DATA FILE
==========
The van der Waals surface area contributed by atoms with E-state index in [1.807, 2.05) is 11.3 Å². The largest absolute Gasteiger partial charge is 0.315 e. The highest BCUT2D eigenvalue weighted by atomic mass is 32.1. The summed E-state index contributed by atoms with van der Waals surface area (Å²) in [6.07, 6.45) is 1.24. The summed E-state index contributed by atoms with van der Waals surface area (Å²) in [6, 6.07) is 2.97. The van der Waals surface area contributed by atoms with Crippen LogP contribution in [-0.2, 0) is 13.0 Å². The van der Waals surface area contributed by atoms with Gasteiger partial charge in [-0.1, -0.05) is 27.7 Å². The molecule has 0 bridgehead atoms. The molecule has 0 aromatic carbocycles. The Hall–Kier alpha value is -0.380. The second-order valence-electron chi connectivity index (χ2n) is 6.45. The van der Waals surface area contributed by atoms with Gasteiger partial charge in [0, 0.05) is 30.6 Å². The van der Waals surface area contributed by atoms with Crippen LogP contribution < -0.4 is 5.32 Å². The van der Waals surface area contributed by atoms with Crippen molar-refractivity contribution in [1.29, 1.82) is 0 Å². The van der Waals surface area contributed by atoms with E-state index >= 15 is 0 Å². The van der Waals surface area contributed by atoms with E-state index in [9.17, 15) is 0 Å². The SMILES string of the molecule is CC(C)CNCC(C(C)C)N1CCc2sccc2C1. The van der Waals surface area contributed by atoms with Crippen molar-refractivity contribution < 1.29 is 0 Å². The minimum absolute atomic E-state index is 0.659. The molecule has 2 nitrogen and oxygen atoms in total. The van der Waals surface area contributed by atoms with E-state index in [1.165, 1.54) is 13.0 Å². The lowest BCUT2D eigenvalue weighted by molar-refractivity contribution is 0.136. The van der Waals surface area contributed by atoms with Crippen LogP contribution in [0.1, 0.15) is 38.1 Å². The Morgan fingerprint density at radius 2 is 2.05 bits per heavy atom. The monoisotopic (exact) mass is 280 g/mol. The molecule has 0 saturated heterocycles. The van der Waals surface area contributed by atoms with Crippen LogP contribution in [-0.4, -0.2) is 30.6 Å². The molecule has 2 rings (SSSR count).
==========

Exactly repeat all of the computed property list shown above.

The van der Waals surface area contributed by atoms with E-state index in [1.807, 2.05) is 11.3 Å². The largest absolute Gasteiger partial charge is 0.315 e. The highest BCUT2D eigenvalue weighted by atomic mass is 32.1. The summed E-state index contributed by atoms with van der Waals surface area (Å²) in [6.07, 6.45) is 1.24. The summed E-state index contributed by atoms with van der Waals surface area (Å²) in [6, 6.07) is 2.97. The van der Waals surface area contributed by atoms with Crippen LogP contribution in [-0.2, 0) is 13.0 Å². The van der Waals surface area contributed by atoms with Gasteiger partial charge in [-0.1, -0.05) is 27.7 Å². The molecule has 0 bridgehead atoms. The molecule has 0 aromatic carbocycles. The Hall–Kier alpha value is -0.380. The second-order valence-electron chi connectivity index (χ2n) is 6.45. The van der Waals surface area contributed by atoms with Gasteiger partial charge in [0, 0.05) is 30.6 Å². The van der Waals surface area contributed by atoms with Crippen LogP contribution < -0.4 is 5.32 Å². The van der Waals surface area contributed by atoms with Crippen molar-refractivity contribution in [1.29, 1.82) is 0 Å². The van der Waals surface area contributed by atoms with E-state index >= 15 is 0 Å². The van der Waals surface area contributed by atoms with E-state index in [9.17, 15) is 0 Å². The SMILES string of the molecule is CC(C)CNCC(C(C)C)N1CCc2sccc2C1. The van der Waals surface area contributed by atoms with Crippen molar-refractivity contribution < 1.29 is 0 Å². The minimum absolute atomic E-state index is 0.659. The molecule has 2 nitrogen and oxygen atoms in total. The van der Waals surface area contributed by atoms with E-state index in [1.165, 1.54) is 13.0 Å². The lowest BCUT2D eigenvalue weighted by molar-refractivity contribution is 0.136. The van der Waals surface area contributed by atoms with Crippen LogP contribution in [0.1, 0.15) is 38.1 Å². The Morgan fingerprint density at radius 2 is 2.05 bits per heavy atom. The monoisotopic (exact) mass is 280 g/mol. The molecule has 0 saturated heterocycles. The van der Waals surface area contributed by atoms with Crippen LogP contribution in [-0.4, -0.2) is 30.6 Å². The molecule has 2 rings (SSSR count).